How cooking can change your life

Back in May, I attended an RSA lecture by Michael Pollan, a renowned food activist with very sensible views.  During my work at the RSA I was lucky enough to attend lunch time lectures as a ‘live tweeter’.  When I saw the event title ‘How cooking can change your life’ on our Google Doc, I signed my name down pretty sharpish.

Do watch the lecture, or for time-hungry readers, here are a few snippets from the folk in attendance on twitter (the first point about McDonald’s is particularly harrowing):

Pollan 2

It so happens that at this time, I was reading Dr Robert Lustig’s ‘Fat Chance: The Bitter Truth About Sugar’ (brilliant book).  Both the book and the  lecture has had quite a profound effect of the way I look at food and ‘healthy eating’.

For years I have been a keen and competent cook, eager to experiment and also taking much happiness in eating lovely (convenience) things, with barely a thought to what those lovely things were full of.  But for the last few months, I have done a bit of soul-searching and label reading, which has semi-enlightened me to the serious amount of bad ‘stuff’ we put in our bodies on a daily basis – my main gripe, for now, is with sugar…

There are many articles (see list at the bottom of the post), that have recently emerged which espouse the negative effects of sugar in the body, and touch upon the old cliches of the evil food industry fat cats.  If you’re really interested in this stuff, invest in Dr Lustig’s book, or you can watch one of his lectures:

And if you can’t be bothered to read/listen to any of that then here is a bottom line: sugar is an addictive poison-like substance, which is making the world fatter and sicker.   I 100% believe this and I expect you’ll notice more and more of these statements in the media, much like the attack on fat in the 1980s/90s.  I should make a disclaimer at this point; I don’t believe in diets (they depress me, a lot) and will never be able to completely cut out sugar from my diet; I wouldn’t want to!  BUT, here’s the key…

…how about we all cook more?

  • Know what you’re eating and stop with the processed food!
  • Get rid of the additives – good food should not last longer than a few days
  • Cut out the crap – if you eat low-fat ready meals, you are probably eating a very high amount of sugar = BAD
  • Get real about what your eating habits are doing to you – how much did you weigh 2 years ago? Has your weight slowly crept up? Mine has, and it will keep on increasing if you don’t make a change
  • Eat more fibre – this helps break down sugar so insulin is released more slowly
  • Do weight training – build muscle and burn more calories, ALL THE TIME.  In my opinion, weight training is better for weight loss than cardio.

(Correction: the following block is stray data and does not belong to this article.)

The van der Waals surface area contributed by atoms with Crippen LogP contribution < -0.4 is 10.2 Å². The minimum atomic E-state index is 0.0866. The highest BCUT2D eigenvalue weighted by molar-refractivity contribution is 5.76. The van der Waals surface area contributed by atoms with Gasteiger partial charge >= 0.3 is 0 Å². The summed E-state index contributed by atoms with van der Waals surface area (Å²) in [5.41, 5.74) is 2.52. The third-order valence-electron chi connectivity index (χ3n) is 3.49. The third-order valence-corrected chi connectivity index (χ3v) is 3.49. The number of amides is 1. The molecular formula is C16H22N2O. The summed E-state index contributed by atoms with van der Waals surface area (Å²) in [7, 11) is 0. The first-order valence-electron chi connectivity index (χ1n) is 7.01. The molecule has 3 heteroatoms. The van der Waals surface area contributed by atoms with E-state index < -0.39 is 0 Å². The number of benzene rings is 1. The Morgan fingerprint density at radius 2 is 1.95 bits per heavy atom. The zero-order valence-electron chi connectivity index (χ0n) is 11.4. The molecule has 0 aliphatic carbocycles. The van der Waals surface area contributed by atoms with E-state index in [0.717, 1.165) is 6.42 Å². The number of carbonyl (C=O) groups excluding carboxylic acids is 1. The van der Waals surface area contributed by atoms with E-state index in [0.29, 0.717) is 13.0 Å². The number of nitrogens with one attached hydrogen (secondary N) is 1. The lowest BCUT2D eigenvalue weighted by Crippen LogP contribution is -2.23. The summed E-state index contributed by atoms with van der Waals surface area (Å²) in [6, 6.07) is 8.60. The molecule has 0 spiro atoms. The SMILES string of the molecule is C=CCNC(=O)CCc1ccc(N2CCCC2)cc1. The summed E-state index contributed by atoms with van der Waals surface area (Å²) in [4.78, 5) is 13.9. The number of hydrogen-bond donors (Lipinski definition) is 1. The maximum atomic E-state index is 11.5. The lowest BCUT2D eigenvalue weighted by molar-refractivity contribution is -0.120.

• Stop drinking soft drinks (fruit juice, squash) – these have no fibre which helps to break the sugar down = you might has well pour a few spoonfuls of sugar into water, it’s basically the same.

Just take a look at this example of a ‘healthy’ kids drink below:

Britvic sugar drink

I’m not a dietitian or specialist in this area, and you may not agree with my views, but every now and then I think it’s really important to reflect on what we’re eating and how our lifestyle choices (or lack of) affects our well-being.  I have only skimmed the surface of this debate – get reading and decide for yourself!

I firmly believe that if you cook from scratch and stop eating out of convenience, then you will be happier and healthier for it – physically and mentally. 

Further reading:

http://www.theguardian.com/lifeandstyle/2013/aug/04/demon-drink-war-on-sugar

http://www.ashtangayogaliverpool.co.uk/blog/fat-chance-the-bitter-truth-about-sugar-by-robert-lustig-book-review/

http://www.telegraph.co.uk/foodanddrink/healthyeating/9987825/Sweet-poison-why-sugar-is-ruining-our-health.html

http://www.independent.ie/lifestyle/sugar-the-deadliest-poison-of-them-all-29387467.html

For more regular musings follow me on Twitter: @myherbkitchen

3 comments

  1. Hey Jo,

    Really insightful post! I love cooking and seriously hear what you’re saying. In particular the tweet, “The one diet that would work? Eat anything you want but cook it yourself.” This comment is so valid! Sure somethings don’t need to be cooked (raw foods), but actually making the effort for food preparation can be rather awakening. It’s nice to know that the foods you’re eating are 100% real. It’s really nice to even eat at a restaurant and know you could make the same thing at home because you understand what you’ve ordered.

    Separately, I noticed you found me on LinkedIn–looks like we work in the same sector! So neat.

    Also, if you haven’t seen my art shop yet, I think you’ll enjoy it! http://www.LetsGoLescoPhotos.etsy.com

    Cheers,
    M

    1. Thanks Michelle – much appreciated :) It’s so easy to grab whatever you find and eat on the move, or just eat for ease – it’s not only until you really think about how products have been made that you realise the transformation from their natural state. Just compare the ingredients used for home-made bread to the ones you find on the back of a supermarket bread packet! I totally agree that it makes such a difference to know what you’re eating…I have no problem with eating treats, as long as I’m making the decision to eat them, as opposed to thinking something is good for me when it’s not.

      Ah yes – I was having a good search for fellow Raiser’s Edge users :)

      Thanks for the link to your shop – such lovely pictures!

      x

  2. […] adapted this recipe from BBC Good Food but reduced the sugar by a third (following the advice of Robert Lustig) – as I didn’t want the muffins to be too sweet.  These muffins would be lovely for […]

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